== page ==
Survey: Players expect to play in '11-12
The NBA is facing a lockout, but there may be reason for hope that the labor dispute will not wipe out basketball through the end of they year.
In a survey conducted by ESPNChicago.com, ESPNDallas.com and ESPNLosAngeles.com with the rosters of three teams that made the playoffs in 2010-11, only 10 out of 37 players who responded (27 percent, not counting six abstentions) believed a lockout would last six months or longer. A work stoppage lasting longer than six months would ensure Game 6 of the Finals between the Dallas Mavericks and Miami Heat would be the last NBA game of 2011.
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Players on the Los Angeles Lakers, Mavericks and Chicago Bulls participated in an anonymous survey over the second half of last season when they were asked: Will there be a lockout? And if they responded "Yes," a follow-up: Will the lockout last longer than six months?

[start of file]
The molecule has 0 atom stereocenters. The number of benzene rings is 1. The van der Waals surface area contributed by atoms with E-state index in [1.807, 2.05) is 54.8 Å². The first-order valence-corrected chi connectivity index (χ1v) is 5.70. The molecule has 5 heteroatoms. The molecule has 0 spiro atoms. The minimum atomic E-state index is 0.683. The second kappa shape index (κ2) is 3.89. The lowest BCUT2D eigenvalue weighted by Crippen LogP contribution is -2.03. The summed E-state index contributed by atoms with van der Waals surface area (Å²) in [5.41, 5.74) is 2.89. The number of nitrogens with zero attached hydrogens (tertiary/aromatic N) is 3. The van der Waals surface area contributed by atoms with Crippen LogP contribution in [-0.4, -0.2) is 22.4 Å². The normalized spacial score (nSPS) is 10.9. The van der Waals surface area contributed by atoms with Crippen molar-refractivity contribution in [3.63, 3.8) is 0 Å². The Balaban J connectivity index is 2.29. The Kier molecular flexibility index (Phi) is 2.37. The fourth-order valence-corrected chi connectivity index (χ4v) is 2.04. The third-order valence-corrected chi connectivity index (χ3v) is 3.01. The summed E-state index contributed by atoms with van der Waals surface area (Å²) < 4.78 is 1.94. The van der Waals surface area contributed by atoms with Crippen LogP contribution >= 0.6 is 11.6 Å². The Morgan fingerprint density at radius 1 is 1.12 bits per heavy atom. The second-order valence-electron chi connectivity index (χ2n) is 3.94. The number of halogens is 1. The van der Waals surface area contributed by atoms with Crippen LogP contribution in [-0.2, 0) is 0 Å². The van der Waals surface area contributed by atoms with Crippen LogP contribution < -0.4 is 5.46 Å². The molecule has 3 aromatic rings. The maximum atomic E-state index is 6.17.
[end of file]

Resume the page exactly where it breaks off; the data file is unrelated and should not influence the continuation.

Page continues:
Thursday's news of the lockout going into place came as no surprise to the players who participated in the survey. While the questions were posed to the players several months ago, an overwhelming majority of respondents -- 36 out of 37 (97.3 percent) -- said there would be a lockout come July 1. Of the seven players to not say "Yes," six abstained from giving an answer. Only one player questioned said "No" when asked if there would be a lockout.
Breaking it down by team, 11 of the 14 Lakers players asked said there would be a lockout and four of those players believed it would last six months or longer. Three Lakers players abstained from the survey. Thirteen of the 14 players on the NBA champion Mavericks said there would be a lockout and, like the Lakers, four of those players believed it would last six months or longer. Twelve of the 15 Bulls players questioned said there would be a lockout, but only two of those players believed it would last six months or longer. Three Bulls players abstained from the survey as well.
Dave McMenamin covers the Lakers for ESPNLosAngeles.com. Jeff Caplan of ESPNDallas.com and Nick Friedell of ESPNChicago.com contributed to this report.